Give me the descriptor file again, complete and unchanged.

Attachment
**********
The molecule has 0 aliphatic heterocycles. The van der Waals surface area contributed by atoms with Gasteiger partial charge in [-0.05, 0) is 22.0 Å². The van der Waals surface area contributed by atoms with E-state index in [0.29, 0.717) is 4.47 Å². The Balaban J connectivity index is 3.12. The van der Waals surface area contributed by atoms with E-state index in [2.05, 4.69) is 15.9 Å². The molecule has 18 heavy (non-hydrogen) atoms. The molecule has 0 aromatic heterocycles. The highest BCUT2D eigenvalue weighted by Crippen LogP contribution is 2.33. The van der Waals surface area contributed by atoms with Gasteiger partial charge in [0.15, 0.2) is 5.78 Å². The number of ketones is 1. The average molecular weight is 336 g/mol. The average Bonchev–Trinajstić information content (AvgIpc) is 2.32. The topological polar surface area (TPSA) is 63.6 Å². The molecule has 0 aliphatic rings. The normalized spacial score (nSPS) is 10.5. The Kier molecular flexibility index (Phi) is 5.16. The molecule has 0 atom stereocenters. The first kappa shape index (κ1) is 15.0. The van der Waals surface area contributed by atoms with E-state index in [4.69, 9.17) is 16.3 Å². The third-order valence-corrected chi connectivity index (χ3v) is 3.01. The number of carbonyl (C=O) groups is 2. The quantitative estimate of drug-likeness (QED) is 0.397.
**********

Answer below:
The molecule has 0 aliphatic heterocycles. The van der Waals surface area contributed by atoms with Gasteiger partial charge in [-0.05, 0) is 22.0 Å². The van der Waals surface area contributed by atoms with E-state index in [0.29, 0.717) is 4.47 Å². The Balaban J connectivity index is 3.12. The van der Waals surface area contributed by atoms with E-state index in [2.05, 4.69) is 15.9 Å². The molecule has 18 heavy (non-hydrogen) atoms. The molecule has 0 aromatic heterocycles. The highest BCUT2D eigenvalue weighted by Crippen LogP contribution is 2.33. The van der Waals surface area contributed by atoms with Gasteiger partial charge in [0.15, 0.2) is 5.78 Å². The number of ketones is 1. The average molecular weight is 336 g/mol. The average Bonchev–Trinajstić information content (AvgIpc) is 2.32. The topological polar surface area (TPSA) is 63.6 Å². The molecule has 0 aliphatic rings. The normalized spacial score (nSPS) is 10.5. The Kier molecular flexibility index (Phi) is 5.16. The molecule has 0 atom stereocenters. The first kappa shape index (κ1) is 15.0. The van der Waals surface area contributed by atoms with E-state index in [4.69, 9.17) is 16.3 Å². The third-order valence-corrected chi connectivity index (χ3v) is 3.01. The number of carbonyl (C=O) groups is 2. The quantitative estimate of drug-likeness (QED) is 0.397.